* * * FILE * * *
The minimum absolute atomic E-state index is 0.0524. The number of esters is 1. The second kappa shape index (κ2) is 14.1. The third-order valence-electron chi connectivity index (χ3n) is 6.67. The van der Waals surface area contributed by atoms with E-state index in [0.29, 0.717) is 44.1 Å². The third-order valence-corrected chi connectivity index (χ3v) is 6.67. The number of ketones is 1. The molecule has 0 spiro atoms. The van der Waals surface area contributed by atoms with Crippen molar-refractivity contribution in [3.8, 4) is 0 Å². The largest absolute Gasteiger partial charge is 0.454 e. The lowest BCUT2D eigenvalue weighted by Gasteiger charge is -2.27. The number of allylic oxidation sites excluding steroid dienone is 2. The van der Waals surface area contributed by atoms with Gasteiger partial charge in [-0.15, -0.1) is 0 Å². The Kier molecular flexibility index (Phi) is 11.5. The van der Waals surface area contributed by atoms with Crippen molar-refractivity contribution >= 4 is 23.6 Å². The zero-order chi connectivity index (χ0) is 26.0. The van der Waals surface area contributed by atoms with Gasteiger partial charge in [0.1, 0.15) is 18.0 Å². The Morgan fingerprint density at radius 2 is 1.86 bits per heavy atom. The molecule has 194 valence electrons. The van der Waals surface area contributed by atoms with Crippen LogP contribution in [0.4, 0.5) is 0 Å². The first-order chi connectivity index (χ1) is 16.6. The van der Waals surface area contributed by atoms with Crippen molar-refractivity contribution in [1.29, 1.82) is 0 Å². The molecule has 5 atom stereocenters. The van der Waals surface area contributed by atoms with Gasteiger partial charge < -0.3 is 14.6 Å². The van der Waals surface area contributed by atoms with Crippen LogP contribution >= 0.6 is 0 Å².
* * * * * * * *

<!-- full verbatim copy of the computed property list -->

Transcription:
The minimum absolute atomic E-state index is 0.0524. The number of esters is 1. The second kappa shape index (κ2) is 14.1. The third-order valence-electron chi connectivity index (χ3n) is 6.67. The van der Waals surface area contributed by atoms with E-state index in [0.29, 0.717) is 44.1 Å². The third-order valence-corrected chi connectivity index (χ3v) is 6.67. The number of ketones is 1. The molecule has 0 spiro atoms. The van der Waals surface area contributed by atoms with Crippen molar-refractivity contribution in [3.8, 4) is 0 Å². The largest absolute Gasteiger partial charge is 0.454 e. The lowest BCUT2D eigenvalue weighted by Gasteiger charge is -2.27. The number of allylic oxidation sites excluding steroid dienone is 2. The van der Waals surface area contributed by atoms with Gasteiger partial charge in [-0.15, -0.1) is 0 Å². The Kier molecular flexibility index (Phi) is 11.5. The van der Waals surface area contributed by atoms with Crippen molar-refractivity contribution >= 4 is 23.6 Å². The zero-order chi connectivity index (χ0) is 26.0. The van der Waals surface area contributed by atoms with Gasteiger partial charge in [0.1, 0.15) is 18.0 Å². The Morgan fingerprint density at radius 2 is 1.86 bits per heavy atom. The molecule has 194 valence electrons. The van der Waals surface area contributed by atoms with Crippen LogP contribution in [0.4, 0.5) is 0 Å². The first-order chi connectivity index (χ1) is 16.6. The van der Waals surface area contributed by atoms with Crippen molar-refractivity contribution in [1.29, 1.82) is 0 Å². The molecule has 5 atom stereocenters. The van der Waals surface area contributed by atoms with Gasteiger partial charge < -0.3 is 14.6 Å². The van der Waals surface area contributed by atoms with Crippen LogP contribution >= 0.6 is 0 Å².